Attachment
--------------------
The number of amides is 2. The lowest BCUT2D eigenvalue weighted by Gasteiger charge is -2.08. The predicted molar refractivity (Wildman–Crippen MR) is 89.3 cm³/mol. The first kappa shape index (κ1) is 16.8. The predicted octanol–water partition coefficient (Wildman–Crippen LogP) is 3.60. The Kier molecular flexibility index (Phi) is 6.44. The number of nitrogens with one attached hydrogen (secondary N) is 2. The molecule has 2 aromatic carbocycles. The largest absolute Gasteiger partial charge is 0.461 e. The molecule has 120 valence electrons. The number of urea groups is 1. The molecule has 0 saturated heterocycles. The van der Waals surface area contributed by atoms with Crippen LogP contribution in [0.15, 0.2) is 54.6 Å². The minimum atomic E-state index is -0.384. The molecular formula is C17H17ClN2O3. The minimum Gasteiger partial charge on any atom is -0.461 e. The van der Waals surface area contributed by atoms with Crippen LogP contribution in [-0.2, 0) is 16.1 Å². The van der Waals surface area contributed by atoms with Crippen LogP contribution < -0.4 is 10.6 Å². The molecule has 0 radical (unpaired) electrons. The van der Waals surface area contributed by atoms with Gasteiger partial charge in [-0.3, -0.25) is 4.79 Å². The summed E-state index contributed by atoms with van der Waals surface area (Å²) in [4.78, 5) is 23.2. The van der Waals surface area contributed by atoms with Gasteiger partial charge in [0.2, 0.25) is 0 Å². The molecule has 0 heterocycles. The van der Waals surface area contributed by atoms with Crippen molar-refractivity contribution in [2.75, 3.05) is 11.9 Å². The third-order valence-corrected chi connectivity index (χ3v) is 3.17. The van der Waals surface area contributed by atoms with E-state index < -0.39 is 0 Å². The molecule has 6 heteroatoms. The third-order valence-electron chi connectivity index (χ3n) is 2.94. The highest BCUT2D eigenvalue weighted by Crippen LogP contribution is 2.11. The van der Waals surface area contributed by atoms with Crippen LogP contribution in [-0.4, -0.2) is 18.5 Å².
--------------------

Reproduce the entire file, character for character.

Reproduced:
The number of amides is 2. The lowest BCUT2D eigenvalue weighted by Gasteiger charge is -2.08. The predicted molar refractivity (Wildman–Crippen MR) is 89.3 cm³/mol. The first kappa shape index (κ1) is 16.8. The predicted octanol–water partition coefficient (Wildman–Crippen LogP) is 3.60. The Kier molecular flexibility index (Phi) is 6.44. The number of nitrogens with one attached hydrogen (secondary N) is 2. The molecule has 2 aromatic carbocycles. The largest absolute Gasteiger partial charge is 0.461 e. The molecule has 120 valence electrons. The number of urea groups is 1. The molecule has 0 saturated heterocycles. The van der Waals surface area contributed by atoms with Crippen LogP contribution in [0.15, 0.2) is 54.6 Å². The minimum atomic E-state index is -0.384. The molecular formula is C17H17ClN2O3. The minimum Gasteiger partial charge on any atom is -0.461 e. The van der Waals surface area contributed by atoms with Crippen LogP contribution in [-0.2, 0) is 16.1 Å². The van der Waals surface area contributed by atoms with Crippen LogP contribution < -0.4 is 10.6 Å². The molecule has 0 radical (unpaired) electrons. The van der Waals surface area contributed by atoms with Gasteiger partial charge in [-0.3, -0.25) is 4.79 Å². The summed E-state index contributed by atoms with van der Waals surface area (Å²) in [4.78, 5) is 23.2. The van der Waals surface area contributed by atoms with Gasteiger partial charge in [0.2, 0.25) is 0 Å². The molecule has 0 heterocycles. The van der Waals surface area contributed by atoms with Crippen molar-refractivity contribution in [2.75, 3.05) is 11.9 Å². The third-order valence-corrected chi connectivity index (χ3v) is 3.17. The van der Waals surface area contributed by atoms with E-state index < -0.39 is 0 Å². The molecule has 6 heteroatoms. The third-order valence-electron chi connectivity index (χ3n) is 2.94. The highest BCUT2D eigenvalue weighted by Crippen LogP contribution is 2.11. The van der Waals surface area contributed by atoms with Crippen LogP contribution in [-0.4, -0.2) is 18.5 Å².